The Table Debuts
Ex-Wolfgang Puck crew plies Polish pastry at new Flower Mound restaurant
A new restaurant opening in Flower Mound will bring a Polish pastry often craved but rarely found in Dallas-Fort Worth. The restaurant is called The Table, and the pastry is the pierogi, the filled dumpling that's cooked in boiling water.
The Table will open at 3701 Justin Rd. on October 20, serving lunch and dinner with a menu of "modern American cuisine with global influences in a refined yet rustic industrial setting." The team behind it includes Bruce Wills, Ty Wellborn, and chef Ray Skradzinski. It's the realization of a longtime dream of Wills', a resident of Flower Mound.
Skradzinksi worked for Wolfgang Puck for 10 years, first as sous chef at Wolfgang Puck American Grille in New Jersey, then as executive sous chef at Five Sixty by Wolfgang Puck in Reunion Tower.
The menu is a combination of his favorite things to cook, and it is also influenced by foods from his childhood. He grew up on the East Coast and is of Polish and German heritage, which you can see in dishes such as the pierogis and schnitzel.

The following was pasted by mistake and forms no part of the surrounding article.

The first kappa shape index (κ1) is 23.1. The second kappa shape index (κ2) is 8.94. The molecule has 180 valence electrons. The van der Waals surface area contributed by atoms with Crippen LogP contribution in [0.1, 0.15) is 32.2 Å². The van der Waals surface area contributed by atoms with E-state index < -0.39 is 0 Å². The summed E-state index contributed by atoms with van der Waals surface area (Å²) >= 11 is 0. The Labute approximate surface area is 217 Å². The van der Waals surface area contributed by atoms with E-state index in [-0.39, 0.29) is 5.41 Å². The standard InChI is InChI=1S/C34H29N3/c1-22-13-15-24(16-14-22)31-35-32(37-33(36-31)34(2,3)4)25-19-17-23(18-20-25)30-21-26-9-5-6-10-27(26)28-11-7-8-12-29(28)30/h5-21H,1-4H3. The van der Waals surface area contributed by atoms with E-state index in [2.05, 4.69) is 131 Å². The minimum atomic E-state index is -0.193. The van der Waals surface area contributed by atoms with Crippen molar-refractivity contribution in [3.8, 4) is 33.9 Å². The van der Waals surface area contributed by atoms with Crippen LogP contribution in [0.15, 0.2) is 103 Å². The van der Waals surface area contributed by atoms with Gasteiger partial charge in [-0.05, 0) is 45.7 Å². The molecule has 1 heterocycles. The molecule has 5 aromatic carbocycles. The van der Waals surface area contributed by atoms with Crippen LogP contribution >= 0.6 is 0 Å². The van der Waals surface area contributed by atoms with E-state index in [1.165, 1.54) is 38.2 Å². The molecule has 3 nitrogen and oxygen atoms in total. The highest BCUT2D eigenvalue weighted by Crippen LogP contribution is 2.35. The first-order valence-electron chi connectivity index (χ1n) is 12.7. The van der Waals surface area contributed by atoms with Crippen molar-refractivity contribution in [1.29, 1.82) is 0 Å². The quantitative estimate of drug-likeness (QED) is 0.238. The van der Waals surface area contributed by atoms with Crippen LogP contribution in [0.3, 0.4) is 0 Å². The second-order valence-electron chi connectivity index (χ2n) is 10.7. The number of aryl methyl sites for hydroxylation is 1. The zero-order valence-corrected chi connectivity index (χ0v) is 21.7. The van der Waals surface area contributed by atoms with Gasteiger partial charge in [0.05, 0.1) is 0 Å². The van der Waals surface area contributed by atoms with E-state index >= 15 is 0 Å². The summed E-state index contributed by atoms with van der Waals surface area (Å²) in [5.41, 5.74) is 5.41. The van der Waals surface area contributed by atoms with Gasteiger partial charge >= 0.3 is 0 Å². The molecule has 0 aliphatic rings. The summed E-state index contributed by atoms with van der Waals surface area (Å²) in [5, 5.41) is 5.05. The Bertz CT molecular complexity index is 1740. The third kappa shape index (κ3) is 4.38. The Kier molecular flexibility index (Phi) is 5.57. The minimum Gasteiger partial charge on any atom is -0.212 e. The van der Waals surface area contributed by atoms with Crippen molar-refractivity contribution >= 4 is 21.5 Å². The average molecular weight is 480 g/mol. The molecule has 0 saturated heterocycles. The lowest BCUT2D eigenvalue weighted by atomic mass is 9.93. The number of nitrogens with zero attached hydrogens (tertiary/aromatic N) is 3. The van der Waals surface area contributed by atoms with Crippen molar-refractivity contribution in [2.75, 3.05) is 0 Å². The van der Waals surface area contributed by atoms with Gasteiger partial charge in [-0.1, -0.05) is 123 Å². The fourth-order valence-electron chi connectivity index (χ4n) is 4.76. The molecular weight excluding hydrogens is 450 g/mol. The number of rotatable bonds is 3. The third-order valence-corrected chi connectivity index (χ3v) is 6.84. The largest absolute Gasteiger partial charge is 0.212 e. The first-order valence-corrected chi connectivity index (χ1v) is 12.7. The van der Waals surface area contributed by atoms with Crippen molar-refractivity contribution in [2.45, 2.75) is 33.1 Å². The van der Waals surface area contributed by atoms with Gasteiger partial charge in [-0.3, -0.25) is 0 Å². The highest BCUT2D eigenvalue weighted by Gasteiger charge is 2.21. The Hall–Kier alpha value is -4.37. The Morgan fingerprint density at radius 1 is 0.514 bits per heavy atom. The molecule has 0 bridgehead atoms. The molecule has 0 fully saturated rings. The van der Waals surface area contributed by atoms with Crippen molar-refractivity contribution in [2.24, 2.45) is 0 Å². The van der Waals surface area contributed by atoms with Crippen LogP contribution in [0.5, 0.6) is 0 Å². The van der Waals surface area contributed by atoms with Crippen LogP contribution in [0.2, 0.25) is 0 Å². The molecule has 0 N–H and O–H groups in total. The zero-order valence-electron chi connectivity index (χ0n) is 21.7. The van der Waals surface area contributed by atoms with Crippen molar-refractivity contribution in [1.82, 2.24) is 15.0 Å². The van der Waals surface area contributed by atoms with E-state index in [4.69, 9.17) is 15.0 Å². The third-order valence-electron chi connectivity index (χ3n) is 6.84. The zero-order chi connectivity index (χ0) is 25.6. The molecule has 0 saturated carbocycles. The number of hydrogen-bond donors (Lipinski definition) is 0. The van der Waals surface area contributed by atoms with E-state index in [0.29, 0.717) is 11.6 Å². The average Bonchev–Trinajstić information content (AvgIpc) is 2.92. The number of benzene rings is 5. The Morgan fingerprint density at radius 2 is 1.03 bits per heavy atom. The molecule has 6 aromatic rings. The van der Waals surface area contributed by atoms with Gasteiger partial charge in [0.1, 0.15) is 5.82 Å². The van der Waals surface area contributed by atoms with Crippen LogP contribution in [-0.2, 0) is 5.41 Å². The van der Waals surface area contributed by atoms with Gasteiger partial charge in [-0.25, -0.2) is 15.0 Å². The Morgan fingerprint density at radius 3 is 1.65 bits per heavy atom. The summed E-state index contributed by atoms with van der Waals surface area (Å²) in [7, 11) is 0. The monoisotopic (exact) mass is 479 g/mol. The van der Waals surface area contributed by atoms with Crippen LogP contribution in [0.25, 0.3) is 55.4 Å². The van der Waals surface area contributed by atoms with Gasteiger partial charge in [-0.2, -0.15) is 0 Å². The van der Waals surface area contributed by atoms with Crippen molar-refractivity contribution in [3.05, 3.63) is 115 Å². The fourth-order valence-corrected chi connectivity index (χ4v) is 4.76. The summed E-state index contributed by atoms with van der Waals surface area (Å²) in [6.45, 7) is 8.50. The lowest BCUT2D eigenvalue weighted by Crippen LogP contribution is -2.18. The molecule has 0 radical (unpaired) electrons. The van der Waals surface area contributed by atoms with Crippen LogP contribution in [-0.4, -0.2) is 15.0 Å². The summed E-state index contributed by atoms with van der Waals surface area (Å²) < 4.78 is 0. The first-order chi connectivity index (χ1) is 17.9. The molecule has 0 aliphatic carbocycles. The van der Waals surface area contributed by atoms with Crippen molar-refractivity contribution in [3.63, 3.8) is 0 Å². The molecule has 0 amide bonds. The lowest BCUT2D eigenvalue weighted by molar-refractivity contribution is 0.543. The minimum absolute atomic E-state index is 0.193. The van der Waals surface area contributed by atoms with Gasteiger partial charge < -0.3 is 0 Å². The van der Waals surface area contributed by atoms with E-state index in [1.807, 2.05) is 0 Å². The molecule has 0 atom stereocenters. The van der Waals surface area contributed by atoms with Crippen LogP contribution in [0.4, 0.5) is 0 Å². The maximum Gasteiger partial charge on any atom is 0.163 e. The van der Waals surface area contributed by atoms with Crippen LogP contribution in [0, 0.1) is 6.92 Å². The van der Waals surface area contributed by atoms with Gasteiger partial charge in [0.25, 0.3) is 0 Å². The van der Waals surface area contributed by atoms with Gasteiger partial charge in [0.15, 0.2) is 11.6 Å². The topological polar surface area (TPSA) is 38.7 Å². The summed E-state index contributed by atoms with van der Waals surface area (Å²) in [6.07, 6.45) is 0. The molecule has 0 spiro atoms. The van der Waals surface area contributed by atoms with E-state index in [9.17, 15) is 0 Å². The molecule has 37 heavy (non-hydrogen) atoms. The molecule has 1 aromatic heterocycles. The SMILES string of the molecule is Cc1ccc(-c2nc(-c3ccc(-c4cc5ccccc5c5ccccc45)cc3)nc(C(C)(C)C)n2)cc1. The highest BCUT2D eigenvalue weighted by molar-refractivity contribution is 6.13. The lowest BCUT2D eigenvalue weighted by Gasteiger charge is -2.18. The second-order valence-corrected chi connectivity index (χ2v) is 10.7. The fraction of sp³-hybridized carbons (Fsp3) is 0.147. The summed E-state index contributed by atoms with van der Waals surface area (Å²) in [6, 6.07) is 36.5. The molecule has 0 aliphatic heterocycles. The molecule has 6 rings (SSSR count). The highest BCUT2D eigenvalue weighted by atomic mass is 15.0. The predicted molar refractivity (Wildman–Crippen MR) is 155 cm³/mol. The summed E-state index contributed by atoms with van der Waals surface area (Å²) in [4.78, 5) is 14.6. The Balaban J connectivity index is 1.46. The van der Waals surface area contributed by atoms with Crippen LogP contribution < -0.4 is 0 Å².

The Table will serve house-made pastas and dumplings, wood-fired flatbreads from dough made in-house, meats and sausage cured in-house, Texas meat and seafood, and cheese made in-house and from nearby Latte Da Farms.
"Using local products when possible is important to me, but quality, seasonality, sustainability, and practicality are all points to consider when sourcing ingredients as well," Skradzinski says.
There'll be cocktails, wines, and craft beer on tap and in bottles.
Wills has been in the industry for 20 years. He previously lived in Las Vegas, where he worked for Puck and managed several of his restaurants for 12 years. In 2011, he relocated to Dallas to supervise operations at Five Sixty by Wolfgang Puck, where he worked with Skradzinki.
He hired Hatsumi Kuzuu of Kuzuu Design to give the restaurant a custom-made, rustic, industrial feel. Wills says he loves things that are tarnished and rusty and will age gracefully.
"It's the reason our copper bar top isn't sealed, so that it will continue to change over time," he says. "We also chose specific design installations keeping in mind that we want our guests to feel like they are dining in someone’s home."